My question has to do with testing redundancy. If you have a good set of functional tests, is it necessary to write unit tests? Why bother writing unit tests if you have a strong set of functional tests? Are unit tests just a waste of time if they are not checking the final output of a program rather than intermediate operations?

I'm the only one working on a large project which has essentially no tests for any of the code. In an ideal world, I'd have both unit tests and functional tests, and I'd have written the unit tests before I wrote any code and wouldn't be asking this question. But I didn't. And now I have limited time to work on the project.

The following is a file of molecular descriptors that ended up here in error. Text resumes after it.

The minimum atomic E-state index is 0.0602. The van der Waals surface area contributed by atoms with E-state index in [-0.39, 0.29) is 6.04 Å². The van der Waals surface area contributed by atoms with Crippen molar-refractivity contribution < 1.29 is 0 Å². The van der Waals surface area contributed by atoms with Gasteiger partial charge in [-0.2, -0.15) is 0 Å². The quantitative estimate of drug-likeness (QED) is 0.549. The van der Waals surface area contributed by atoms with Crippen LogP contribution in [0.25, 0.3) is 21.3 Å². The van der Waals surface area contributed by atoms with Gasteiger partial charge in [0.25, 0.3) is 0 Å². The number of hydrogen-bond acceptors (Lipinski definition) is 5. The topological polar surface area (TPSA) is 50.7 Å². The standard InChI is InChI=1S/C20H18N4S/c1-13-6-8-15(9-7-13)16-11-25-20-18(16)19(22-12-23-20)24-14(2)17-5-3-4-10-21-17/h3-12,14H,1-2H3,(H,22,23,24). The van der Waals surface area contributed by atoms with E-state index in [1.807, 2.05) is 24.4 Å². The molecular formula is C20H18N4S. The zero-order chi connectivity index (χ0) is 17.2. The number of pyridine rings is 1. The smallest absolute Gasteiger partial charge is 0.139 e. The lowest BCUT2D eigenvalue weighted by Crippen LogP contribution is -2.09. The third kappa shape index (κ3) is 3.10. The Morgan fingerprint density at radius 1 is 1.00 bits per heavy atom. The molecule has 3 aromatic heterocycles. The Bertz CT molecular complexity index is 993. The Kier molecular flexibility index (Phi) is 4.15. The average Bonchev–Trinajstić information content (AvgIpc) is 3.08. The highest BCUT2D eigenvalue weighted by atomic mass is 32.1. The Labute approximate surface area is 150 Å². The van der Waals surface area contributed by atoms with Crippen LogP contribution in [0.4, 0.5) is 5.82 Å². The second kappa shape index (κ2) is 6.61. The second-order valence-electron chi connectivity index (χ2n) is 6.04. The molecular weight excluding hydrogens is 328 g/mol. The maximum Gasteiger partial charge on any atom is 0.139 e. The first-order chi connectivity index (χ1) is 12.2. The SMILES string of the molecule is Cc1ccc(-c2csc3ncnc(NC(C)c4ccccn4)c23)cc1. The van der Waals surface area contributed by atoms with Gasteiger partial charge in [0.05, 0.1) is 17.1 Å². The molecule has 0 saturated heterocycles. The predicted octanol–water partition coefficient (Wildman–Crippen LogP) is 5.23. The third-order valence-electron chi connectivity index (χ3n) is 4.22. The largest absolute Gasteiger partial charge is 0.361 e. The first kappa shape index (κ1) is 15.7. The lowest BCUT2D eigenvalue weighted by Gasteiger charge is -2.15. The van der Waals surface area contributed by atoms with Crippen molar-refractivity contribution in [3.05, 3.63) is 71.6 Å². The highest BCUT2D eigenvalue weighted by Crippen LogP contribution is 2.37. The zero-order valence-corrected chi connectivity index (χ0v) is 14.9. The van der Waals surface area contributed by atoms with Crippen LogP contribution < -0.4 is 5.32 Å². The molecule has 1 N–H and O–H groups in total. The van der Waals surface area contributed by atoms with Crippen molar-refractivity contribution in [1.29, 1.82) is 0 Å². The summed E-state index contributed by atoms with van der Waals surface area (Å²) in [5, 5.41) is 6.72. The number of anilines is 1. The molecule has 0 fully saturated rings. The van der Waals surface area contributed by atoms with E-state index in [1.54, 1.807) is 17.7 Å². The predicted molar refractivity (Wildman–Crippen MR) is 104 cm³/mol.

My desire for testing has led me to stop development until I have a robust set of tests that cover most of the code. I've set to working methodically through each of the scripts with WWW::Mechanize to set up functional tests for each use of each script. I figure functional tests should expose anything that unit tests would show, and by skipping unit testing, I save myself hours of writing tests that are just redundant. Am I wrong in my assumption?


In reply to Functional and Unit Test Redundancy by saintbrie

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